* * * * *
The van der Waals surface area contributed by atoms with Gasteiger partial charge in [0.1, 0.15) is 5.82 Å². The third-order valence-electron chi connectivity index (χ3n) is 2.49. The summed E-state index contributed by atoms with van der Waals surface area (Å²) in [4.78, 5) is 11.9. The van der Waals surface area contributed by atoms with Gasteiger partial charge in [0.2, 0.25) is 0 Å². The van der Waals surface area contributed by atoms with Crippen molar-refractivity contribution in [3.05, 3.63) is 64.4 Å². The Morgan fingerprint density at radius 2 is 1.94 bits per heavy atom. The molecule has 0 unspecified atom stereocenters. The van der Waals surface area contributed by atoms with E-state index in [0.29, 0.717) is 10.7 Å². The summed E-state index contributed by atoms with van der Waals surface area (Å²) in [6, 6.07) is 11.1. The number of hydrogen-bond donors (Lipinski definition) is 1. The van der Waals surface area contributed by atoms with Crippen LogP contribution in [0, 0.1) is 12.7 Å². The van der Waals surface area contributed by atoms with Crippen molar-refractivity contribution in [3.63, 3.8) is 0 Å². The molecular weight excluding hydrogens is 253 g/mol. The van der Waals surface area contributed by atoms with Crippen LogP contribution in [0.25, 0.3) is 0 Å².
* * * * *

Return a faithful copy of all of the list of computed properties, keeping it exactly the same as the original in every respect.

The van der Waals surface area contributed by atoms with Gasteiger partial charge in [0.1, 0.15) is 5.82 Å². The third-order valence-electron chi connectivity index (χ3n) is 2.49. The summed E-state index contributed by atoms with van der Waals surface area (Å²) in [4.78, 5) is 11.9. The van der Waals surface area contributed by atoms with Gasteiger partial charge in [0.2, 0.25) is 0 Å². The van der Waals surface area contributed by atoms with Crippen molar-refractivity contribution in [3.05, 3.63) is 64.4 Å². The Morgan fingerprint density at radius 2 is 1.94 bits per heavy atom. The molecule has 0 unspecified atom stereocenters. The van der Waals surface area contributed by atoms with E-state index in [0.29, 0.717) is 10.7 Å². The summed E-state index contributed by atoms with van der Waals surface area (Å²) in [6, 6.07) is 11.1. The number of hydrogen-bond donors (Lipinski definition) is 1. The van der Waals surface area contributed by atoms with Crippen LogP contribution in [0, 0.1) is 12.7 Å². The van der Waals surface area contributed by atoms with Crippen molar-refractivity contribution in [3.63, 3.8) is 0 Å². The molecular weight excluding hydrogens is 253 g/mol. The van der Waals surface area contributed by atoms with Crippen LogP contribution in [0.25, 0.3) is 0 Å².